Lévi described his drawing of Baphomet: His right hand points to the sphere of Chesed (Mercy, the fourth sphere on the Tree of Life), and his left hand points to Geburah (Strength, the fifth sphere on the Tree) – an occult sign to express the perfect harmony of mercy with justice. “The flame of intelligence shining between his horns is the magic light of the universal balance, the image of the soul elevated above matter, as the flame, whilst being tied to matter, shines above it. The beast’s head expresses the horror of the sinner, whose materially acting, solely responsible part has to bear the punishment exclusively; because the soul is insensitive according to its nature and can only suffer when it materializes. The rod standing instead of genitals symbolizes eternal life, the body covered with scales the water, the semi-circle above it the atmosphere, the feathers following above the volatile. Humanity is represented by the two breasts and the androgyne arms of this sphinx of the occult sciences.”
Yet the Satanic Temple, though alluding to Lévi, always seems to prefer to let the image of Baphomet as “Satan” prevail.
The Satanic Temple’s Philosophy is Decidedly Anti-Satanic
The Satanic Temple indulges in all of the Church of Satan’s Nine Satanic Sins: Stupidity, Pretentiousness, Solipsism, Self-deceit, Herd Conformity, Lack of Perspective, Forgetfulness of Past Orthodoxies, Counterproductive Pride, and Lack of Aesthetics. In addition, the Satanic Temple is actually in violation of many of the Church of Satan’s Eleven Satanic Rules of the Earth, such as:
- Do not give opinions or advice unless you are asked.
- Do not tell your troubles to others unless you are sure they want to hear them.
- If a guest in your lair annoys you, treat them cruelly and without mercy.
- Do not take that which does not belong to you, unless it is a burden to the other person and they cry out to be relieved.
- Do not complain about anything to which you need not subject yourself.
Anton LaVey provided a list of his influences in 1969’s The Satanic Bible. These included Ragnar Redbeard, from whose Might Is Right LaVay took large portions of his Bible; Friedrich Nietzsche who wrote about the overman and will to power; Aleister Crowley; and Ayn Rand.
These examples are not given to establish the Church of Satan as the sole or even primary arbiter of Satanism, but simply as representative of what Satanism typically represents.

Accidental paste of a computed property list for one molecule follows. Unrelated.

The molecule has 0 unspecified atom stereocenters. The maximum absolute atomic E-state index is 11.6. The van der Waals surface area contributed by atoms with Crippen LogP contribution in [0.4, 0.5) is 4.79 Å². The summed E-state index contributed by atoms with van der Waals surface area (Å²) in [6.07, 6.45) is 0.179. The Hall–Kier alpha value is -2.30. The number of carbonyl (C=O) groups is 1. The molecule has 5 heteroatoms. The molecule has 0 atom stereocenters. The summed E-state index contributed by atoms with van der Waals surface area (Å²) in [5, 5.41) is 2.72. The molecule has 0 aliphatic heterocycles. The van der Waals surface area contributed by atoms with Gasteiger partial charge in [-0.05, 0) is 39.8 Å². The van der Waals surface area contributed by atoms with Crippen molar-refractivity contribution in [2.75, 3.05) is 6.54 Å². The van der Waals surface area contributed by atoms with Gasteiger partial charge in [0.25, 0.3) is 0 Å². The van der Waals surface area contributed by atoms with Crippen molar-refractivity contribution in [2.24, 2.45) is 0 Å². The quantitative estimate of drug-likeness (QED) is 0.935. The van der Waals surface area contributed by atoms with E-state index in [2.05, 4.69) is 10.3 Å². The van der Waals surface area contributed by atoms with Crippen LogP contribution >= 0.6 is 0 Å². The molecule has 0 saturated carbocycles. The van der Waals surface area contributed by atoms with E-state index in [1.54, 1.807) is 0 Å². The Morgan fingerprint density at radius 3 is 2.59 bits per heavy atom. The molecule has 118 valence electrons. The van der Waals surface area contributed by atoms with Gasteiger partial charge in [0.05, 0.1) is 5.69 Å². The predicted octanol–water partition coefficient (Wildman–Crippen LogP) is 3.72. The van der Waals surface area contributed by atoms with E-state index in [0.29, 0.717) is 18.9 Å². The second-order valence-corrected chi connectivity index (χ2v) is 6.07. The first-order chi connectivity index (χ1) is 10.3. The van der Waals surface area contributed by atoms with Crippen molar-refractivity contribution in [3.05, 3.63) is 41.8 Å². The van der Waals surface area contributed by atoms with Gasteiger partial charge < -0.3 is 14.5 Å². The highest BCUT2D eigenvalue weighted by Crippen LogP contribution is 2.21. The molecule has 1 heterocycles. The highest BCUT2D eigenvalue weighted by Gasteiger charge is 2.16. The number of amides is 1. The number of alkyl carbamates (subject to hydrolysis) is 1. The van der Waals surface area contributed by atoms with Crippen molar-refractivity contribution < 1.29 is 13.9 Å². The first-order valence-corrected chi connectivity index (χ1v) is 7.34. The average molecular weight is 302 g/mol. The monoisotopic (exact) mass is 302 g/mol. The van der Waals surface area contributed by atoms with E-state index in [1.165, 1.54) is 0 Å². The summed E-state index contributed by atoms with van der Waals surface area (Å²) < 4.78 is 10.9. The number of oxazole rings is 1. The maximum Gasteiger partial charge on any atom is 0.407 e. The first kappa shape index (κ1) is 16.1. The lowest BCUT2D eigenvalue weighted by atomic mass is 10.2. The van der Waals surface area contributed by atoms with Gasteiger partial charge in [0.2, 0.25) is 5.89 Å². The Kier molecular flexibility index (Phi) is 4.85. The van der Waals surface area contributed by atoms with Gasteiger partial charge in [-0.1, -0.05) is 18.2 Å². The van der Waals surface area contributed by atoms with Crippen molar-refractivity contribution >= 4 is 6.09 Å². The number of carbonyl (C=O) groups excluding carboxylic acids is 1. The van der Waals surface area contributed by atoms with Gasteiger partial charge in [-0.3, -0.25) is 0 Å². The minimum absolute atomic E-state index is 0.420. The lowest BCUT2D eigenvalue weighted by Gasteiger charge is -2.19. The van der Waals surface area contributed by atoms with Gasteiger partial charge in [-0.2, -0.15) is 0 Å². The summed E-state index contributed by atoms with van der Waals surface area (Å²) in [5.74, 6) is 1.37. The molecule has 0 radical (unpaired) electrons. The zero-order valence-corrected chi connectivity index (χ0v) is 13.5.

The Satanic Temple’s Cultural Appropriation: Does Anyone Care?
One of the tactics outlined by Saul Alinsky in Rules for Radicals is “Make the enemy live up to its own book of rules.” This is what the Satanic Temple is doing: trying to make Christian Americans live up to religious freedom laws, by either allowing “Satanists” a seat at the table, or doing away with 10 Commandments monuments and prayer in public schools. One of the main tickets on the progressive agenda is “no cultural appropriation,” something the supporters of the Satanic Temple likely agree with. Yet, no one is calling them out on it. Why?
For one, the only people who call out cultural appropriation are leftists like the Satanic Temple. And they actually don’t mind cultural appropriation, so long as it supports their agenda. Another is that most Satanists are white people, and to stereotype, often the “wrong kind of white people” at that. The majority of Satanists I’ve known are white men, whom the left considers “privileged” and therefore not worthy of any equality when it comes to preventing negative stereotypes, just like they never care about negative images or comments about “rednecks” or “hillbillies.” And finally, the neopagan community at large, which is highly left-wing, probably agrees with many of the tenets of the Satanic Temple. Even if they don’t, the Satanic Temple is building statues of Baphomet, which appear to be a boon to the community. Some in the neopagan community also share the Satanic Temple’s rabid hatred of Christianity and Christian policies, and as the saying goes, “The enemy of my enemy is my friend.” My hope is that practitioners of the High Arts will start to speak out about the real meaning of Baphomet—and the irony in using it in a dualist manner.